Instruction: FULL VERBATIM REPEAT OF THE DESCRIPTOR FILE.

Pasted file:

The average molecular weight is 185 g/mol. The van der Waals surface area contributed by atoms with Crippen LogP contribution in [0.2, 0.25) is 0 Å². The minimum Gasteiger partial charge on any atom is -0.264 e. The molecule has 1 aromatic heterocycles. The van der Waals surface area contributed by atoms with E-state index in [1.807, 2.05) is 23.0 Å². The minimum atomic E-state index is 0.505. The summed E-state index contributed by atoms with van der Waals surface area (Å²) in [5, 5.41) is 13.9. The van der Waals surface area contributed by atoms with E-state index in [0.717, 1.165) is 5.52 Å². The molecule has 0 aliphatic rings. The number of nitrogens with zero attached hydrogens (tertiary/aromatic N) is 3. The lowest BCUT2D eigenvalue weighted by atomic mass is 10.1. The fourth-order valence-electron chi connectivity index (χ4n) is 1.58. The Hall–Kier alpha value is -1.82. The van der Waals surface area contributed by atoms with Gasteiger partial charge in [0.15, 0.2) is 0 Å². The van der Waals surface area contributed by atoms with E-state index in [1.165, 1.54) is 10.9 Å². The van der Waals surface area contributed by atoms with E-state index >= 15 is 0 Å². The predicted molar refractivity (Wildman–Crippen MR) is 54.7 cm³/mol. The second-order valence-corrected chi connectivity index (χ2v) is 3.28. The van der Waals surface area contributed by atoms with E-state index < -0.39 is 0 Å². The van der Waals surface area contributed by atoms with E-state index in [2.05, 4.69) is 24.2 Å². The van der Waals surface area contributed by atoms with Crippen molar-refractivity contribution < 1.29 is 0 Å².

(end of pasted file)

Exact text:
The average molecular weight is 185 g/mol. The van der Waals surface area contributed by atoms with Crippen LogP contribution in [0.2, 0.25) is 0 Å². The minimum Gasteiger partial charge on any atom is -0.264 e. The molecule has 1 aromatic heterocycles. The van der Waals surface area contributed by atoms with E-state index in [1.807, 2.05) is 23.0 Å². The minimum atomic E-state index is 0.505. The summed E-state index contributed by atoms with van der Waals surface area (Å²) in [5, 5.41) is 13.9. The van der Waals surface area contributed by atoms with E-state index in [0.717, 1.165) is 5.52 Å². The molecule has 0 aliphatic rings. The number of nitrogens with zero attached hydrogens (tertiary/aromatic N) is 3. The lowest BCUT2D eigenvalue weighted by atomic mass is 10.1. The fourth-order valence-electron chi connectivity index (χ4n) is 1.58. The Hall–Kier alpha value is -1.82. The van der Waals surface area contributed by atoms with Gasteiger partial charge in [0.15, 0.2) is 0 Å². The van der Waals surface area contributed by atoms with E-state index in [1.165, 1.54) is 10.9 Å². The van der Waals surface area contributed by atoms with E-state index >= 15 is 0 Å². The predicted molar refractivity (Wildman–Crippen MR) is 54.7 cm³/mol. The second-order valence-corrected chi connectivity index (χ2v) is 3.28. The van der Waals surface area contributed by atoms with E-state index < -0.39 is 0 Å². The van der Waals surface area contributed by atoms with E-state index in [2.05, 4.69) is 24.2 Å². The van der Waals surface area contributed by atoms with Crippen molar-refractivity contribution < 1.29 is 0 Å².